Voting turnout could be low

Published 12:00 am Saturday, October 16, 2004

REGION – If one thing two warring politicians can agree on in the upcoming special election for Senate District 24, it’s that the outcome hinges on voter turnout.

Historically, voter turnout is weak in special elections and at least two candidates, Thomas Moore of Demopolis and Bryant Melton of Tuscaloosa, know this election depends not so much on the issues of representation in the Legislature but on whether or not people will head to the polls two weeks in a row.

“Being that close to the general election puts a lot of pressure on the candidates trying to get the message out because we have back-to-back elections,” Melton said.

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In recent history, presidential general elections have been the biggest vote getters in Alabama – drawing 10.8 percent more voters than even gubernatorial races.

In the last four presidential races, an average of 65 percent of the state’s voters cast ballots. In the last four gubernatorial general elections, an average of only 54.2 percent of voters turned out – the highest was a 58 percent turnout in the Don Siegelman – Bob Riley race in 2002.

Those turnout numbers in the general have Moore and Melton running a bit skiddish knowing their race is just a week before a presidential general election.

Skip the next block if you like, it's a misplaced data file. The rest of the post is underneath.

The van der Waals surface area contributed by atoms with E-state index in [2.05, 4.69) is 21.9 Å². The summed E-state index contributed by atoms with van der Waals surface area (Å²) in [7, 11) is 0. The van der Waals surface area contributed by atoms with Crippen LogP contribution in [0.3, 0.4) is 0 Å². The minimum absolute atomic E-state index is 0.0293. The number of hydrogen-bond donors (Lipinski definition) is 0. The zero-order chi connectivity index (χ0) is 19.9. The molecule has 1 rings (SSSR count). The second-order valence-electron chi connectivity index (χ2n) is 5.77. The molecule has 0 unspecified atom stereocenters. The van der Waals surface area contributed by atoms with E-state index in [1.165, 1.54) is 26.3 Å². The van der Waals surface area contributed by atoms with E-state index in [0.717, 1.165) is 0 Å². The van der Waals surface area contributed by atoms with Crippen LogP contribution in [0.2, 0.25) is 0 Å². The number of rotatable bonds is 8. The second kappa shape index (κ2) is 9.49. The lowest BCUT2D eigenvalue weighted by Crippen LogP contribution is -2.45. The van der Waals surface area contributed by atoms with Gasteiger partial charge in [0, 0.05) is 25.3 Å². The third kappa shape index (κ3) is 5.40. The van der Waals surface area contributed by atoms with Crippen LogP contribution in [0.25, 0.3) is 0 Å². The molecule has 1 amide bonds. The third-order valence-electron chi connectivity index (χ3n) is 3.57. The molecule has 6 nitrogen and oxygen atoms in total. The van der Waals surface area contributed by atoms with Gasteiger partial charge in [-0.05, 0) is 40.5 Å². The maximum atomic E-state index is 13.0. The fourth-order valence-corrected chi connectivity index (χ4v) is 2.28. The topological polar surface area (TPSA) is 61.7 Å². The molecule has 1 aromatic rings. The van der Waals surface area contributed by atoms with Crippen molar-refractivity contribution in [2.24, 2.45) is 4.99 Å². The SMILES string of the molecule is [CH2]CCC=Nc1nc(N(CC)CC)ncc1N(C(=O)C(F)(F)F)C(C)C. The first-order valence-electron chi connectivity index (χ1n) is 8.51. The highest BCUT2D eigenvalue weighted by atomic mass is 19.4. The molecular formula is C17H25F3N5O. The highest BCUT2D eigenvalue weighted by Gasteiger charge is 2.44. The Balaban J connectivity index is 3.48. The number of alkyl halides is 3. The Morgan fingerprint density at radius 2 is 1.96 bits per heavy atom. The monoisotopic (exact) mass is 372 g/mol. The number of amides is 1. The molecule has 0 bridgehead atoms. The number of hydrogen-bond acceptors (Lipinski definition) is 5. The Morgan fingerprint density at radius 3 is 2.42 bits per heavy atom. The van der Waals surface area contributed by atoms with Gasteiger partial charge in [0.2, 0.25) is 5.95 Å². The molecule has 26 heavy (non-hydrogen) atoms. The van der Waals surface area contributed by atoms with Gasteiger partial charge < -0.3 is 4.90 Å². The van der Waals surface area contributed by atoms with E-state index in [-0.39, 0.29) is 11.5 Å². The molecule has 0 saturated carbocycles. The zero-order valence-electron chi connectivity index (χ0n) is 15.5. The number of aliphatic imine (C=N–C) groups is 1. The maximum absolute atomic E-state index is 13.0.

“People are not focusing on it,” Moore said. “I’m making every effort to make sure people understand … that’s it’s critical to participate in both elections.”

At every campaign stop, Moore said, he’s pushed hard to remind voters that Oct. 26 is election day for him.

“It’s something I repeat and repeat,” he said.

State Sen. Hank Sanders believes turnout is a “double-edged sword.”

“It can work for or against a candidate,” he said. “A low turnout means that it’s low for the other candidate, too.”

Sanders has endorsed Moore in his bid against Melton.

“I personally think there’s a better chance of higher turnout in the rural counties [Marengo, Hale, Sumter, Perry and Greene] than in Tuscaloosa,” he said.

Regardless of

the demographics, both campaigns have employed tactics aimed at getting out the vote.

“[The special election date] is going to pose a problem and frustrate the voters,” Melton said. “That’s why I’m trying to make as most folks as possible excited about voting.”

The Moore campaign is running radio spots featuring Sanders and Congressman Artur Davis aimed at whipping up that same excitement.

Singleton was did not return phone calls to his office or home for this story.